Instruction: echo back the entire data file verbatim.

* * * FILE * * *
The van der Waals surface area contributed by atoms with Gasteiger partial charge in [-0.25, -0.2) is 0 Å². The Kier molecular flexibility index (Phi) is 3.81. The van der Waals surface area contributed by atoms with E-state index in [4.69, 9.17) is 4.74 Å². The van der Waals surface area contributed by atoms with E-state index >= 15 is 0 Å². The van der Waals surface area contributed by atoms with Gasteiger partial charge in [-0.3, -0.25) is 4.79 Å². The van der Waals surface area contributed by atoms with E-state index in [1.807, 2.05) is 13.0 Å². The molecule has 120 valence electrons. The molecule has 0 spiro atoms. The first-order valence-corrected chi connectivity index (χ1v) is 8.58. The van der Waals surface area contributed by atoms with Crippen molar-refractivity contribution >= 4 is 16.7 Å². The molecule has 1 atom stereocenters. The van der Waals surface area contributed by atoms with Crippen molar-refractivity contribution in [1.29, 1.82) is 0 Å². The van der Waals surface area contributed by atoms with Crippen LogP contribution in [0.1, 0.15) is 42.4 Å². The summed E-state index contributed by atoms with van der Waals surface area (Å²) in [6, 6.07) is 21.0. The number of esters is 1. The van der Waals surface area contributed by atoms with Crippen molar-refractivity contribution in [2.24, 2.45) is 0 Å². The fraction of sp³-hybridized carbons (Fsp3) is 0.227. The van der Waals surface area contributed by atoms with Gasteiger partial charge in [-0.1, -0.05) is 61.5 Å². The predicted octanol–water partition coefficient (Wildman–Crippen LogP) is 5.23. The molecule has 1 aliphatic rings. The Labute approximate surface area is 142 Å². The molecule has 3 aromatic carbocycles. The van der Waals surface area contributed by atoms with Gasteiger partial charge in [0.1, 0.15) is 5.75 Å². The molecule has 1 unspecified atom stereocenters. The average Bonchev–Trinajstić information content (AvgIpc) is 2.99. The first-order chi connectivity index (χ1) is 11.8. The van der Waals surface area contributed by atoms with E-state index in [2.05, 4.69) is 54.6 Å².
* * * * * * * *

The van der Waals surface area contributed by atoms with Gasteiger partial charge in [-0.25, -0.2) is 0 Å². The Kier molecular flexibility index (Phi) is 3.81. The van der Waals surface area contributed by atoms with E-state index in [4.69, 9.17) is 4.74 Å². The van der Waals surface area contributed by atoms with E-state index >= 15 is 0 Å². The van der Waals surface area contributed by atoms with Gasteiger partial charge in [-0.3, -0.25) is 4.79 Å². The van der Waals surface area contributed by atoms with E-state index in [1.807, 2.05) is 13.0 Å². The molecule has 120 valence electrons. The molecule has 0 spiro atoms. The first-order valence-corrected chi connectivity index (χ1v) is 8.58. The van der Waals surface area contributed by atoms with Crippen molar-refractivity contribution >= 4 is 16.7 Å². The molecule has 1 atom stereocenters. The van der Waals surface area contributed by atoms with Crippen molar-refractivity contribution in [1.29, 1.82) is 0 Å². The van der Waals surface area contributed by atoms with Crippen LogP contribution in [0.1, 0.15) is 42.4 Å². The summed E-state index contributed by atoms with van der Waals surface area (Å²) in [6, 6.07) is 21.0. The number of esters is 1. The van der Waals surface area contributed by atoms with Crippen molar-refractivity contribution in [2.24, 2.45) is 0 Å². The fraction of sp³-hybridized carbons (Fsp3) is 0.227. The van der Waals surface area contributed by atoms with Gasteiger partial charge in [-0.1, -0.05) is 61.5 Å². The predicted octanol–water partition coefficient (Wildman–Crippen LogP) is 5.23. The molecule has 1 aliphatic rings. The Labute approximate surface area is 142 Å². The molecule has 3 aromatic carbocycles. The van der Waals surface area contributed by atoms with Gasteiger partial charge in [0.1, 0.15) is 5.75 Å². The molecule has 1 unspecified atom stereocenters. The average Bonchev–Trinajstić information content (AvgIpc) is 2.99. The first-order chi connectivity index (χ1) is 11.8. The van der Waals surface area contributed by atoms with E-state index in [2.05, 4.69) is 54.6 Å².